A National Audit Office review of the Hinkley Point C deal agrees with the conclusion of IF’s previous research that it is likely to represent very poor value for taxpayers’ money. David Kingman reports
The deal which the government has signed to build Hinkley Point C – the UK’s first new nuclear power station in a generation – has been branded “risky and expensive” by the National Audit Office (NAO) in a new report which examines the likely value for money of the scheme. This finding chimes with the arguments that IF made in our 2016 research report Toxic Time Capsule: Why nuclear energy is an intergenerational issue, where we demonstrated that the government’s plan to replace a significant number of Britain’s decaying power stations with new nuclear generating capacity is likely to leave future generations footing a huge bill.
The basic elements of the deal are that the Hinkley Point C project is currently expected to cost around £18 billion to build (in 2016 prices). Rather than investing up-front capital itself, the UK government has forged a deal with the French national energy company EDF and two Chinese nuclear power firms to take on the project and construction risk. In return for not funding the project’s construction, the UK will buy energy at a fixed strike price of £92.50 per megawatt hour (in 2012 prices) throughout the first 30 years of the plant’s existence.
The level of the strike price has been one of the main bones of contention since the deal became public, with the government’s critics (including IF) arguing that it makes the deal significantly poorer value for money over the lifetime of the plant than investing the same amount of money in renewable energy would have been, because alternative sources of power to nuclear have shown an impressive fall in costs over recent years and are expected to become relatively cheaper still in the future. The more that the cost of alternative sources of energy diverges from the fixed strike price, the worse value the project will be for future generations of British taxpayers.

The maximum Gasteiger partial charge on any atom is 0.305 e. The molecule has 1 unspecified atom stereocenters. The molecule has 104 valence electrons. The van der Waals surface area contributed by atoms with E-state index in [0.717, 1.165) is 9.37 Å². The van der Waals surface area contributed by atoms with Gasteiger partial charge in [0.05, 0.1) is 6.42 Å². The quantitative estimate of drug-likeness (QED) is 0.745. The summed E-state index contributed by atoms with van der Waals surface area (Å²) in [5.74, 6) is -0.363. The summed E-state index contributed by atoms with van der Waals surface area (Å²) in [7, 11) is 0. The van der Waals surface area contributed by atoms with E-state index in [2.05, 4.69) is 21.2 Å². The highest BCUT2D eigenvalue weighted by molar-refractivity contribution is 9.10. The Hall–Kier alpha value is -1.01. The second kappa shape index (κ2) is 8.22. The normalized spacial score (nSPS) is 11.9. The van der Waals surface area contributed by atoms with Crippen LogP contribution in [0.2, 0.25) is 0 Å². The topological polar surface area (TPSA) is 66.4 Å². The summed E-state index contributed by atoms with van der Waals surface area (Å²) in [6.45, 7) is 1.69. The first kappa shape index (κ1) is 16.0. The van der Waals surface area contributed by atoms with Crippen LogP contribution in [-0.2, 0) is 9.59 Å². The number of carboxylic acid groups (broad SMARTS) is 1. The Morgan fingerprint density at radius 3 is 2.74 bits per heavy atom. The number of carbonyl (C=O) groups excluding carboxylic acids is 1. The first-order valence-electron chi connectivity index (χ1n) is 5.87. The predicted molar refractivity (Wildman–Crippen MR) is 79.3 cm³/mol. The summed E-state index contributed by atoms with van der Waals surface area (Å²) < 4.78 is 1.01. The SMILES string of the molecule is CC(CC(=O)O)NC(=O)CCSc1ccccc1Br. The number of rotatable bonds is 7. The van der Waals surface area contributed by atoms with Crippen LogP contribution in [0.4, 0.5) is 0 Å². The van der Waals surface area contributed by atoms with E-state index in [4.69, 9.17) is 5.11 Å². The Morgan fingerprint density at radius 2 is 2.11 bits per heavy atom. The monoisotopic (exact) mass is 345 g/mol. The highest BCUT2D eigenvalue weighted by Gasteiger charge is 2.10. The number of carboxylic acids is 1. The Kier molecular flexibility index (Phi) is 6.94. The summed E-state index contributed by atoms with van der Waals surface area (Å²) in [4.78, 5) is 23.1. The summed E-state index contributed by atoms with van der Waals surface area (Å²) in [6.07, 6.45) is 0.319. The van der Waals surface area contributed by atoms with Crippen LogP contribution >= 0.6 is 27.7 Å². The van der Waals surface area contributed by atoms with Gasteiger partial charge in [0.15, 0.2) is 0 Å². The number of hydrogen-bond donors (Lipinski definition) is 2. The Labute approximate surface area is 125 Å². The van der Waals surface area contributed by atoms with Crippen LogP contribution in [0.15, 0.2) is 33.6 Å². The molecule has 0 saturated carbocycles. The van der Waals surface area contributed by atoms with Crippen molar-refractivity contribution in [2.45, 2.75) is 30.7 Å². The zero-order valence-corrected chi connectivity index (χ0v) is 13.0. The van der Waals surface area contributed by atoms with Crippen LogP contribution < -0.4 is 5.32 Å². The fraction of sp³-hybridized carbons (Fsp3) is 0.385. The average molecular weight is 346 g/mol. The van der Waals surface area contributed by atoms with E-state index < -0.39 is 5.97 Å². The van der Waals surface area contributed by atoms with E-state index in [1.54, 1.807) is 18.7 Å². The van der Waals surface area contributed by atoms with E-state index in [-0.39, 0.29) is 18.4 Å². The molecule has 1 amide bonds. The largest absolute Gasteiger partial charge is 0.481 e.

Throughout the genesis of the Hinkley Point C project the government has maintained that it offers better value for money than alternative sources of energy would have done. However, according to the NAO’s trenchant summary the Department for Business, Energy and Industrial Strategy’s own internal modelling of its future costs has always indicated that the project’s value for money was “marginal and subject to significant uncertainty”. The government has also responded to criticism of the deal in the past by arguing that it will make future nuclear power projects cheaper, as they can copy the same business model and use the same technology, and it will have strategic benefits for the UK by furthering the links between our nuclear industry and China’s.
However, the NAO argues that these strategic benefits are also hugely uncertain, as the government has not laid out a specific plan for how they will be realised. It also warns that there is no guarantee that the operating company which will run Hinkley Point after it has been built will not request further financial assistance from the UK government, especially since EDF’s other projects in France which involve the same reactor design are severely behind schedule and over budget.
The NAO’s final conclusion is that it will be impossible to tell whether Hinkley Point represented value for money compared to the alternatives until decades after it is built, as this will depend on future developments in energy prices and technology and whether the various parties involved in the deal manage to keep it on course.
However, the tenor of the report is that the government has left future generations with a very substantial risk that it won’t prove a good deal, as the NAO’s head, Amyas Morse, argues:
“The Department has committed electricity consumers and taxpayers to a high cost and risky deal in a changing energy marketplace. Time will tell whether the deal represents value for money, but we cannot say the Department has maximised the chances that it will be.”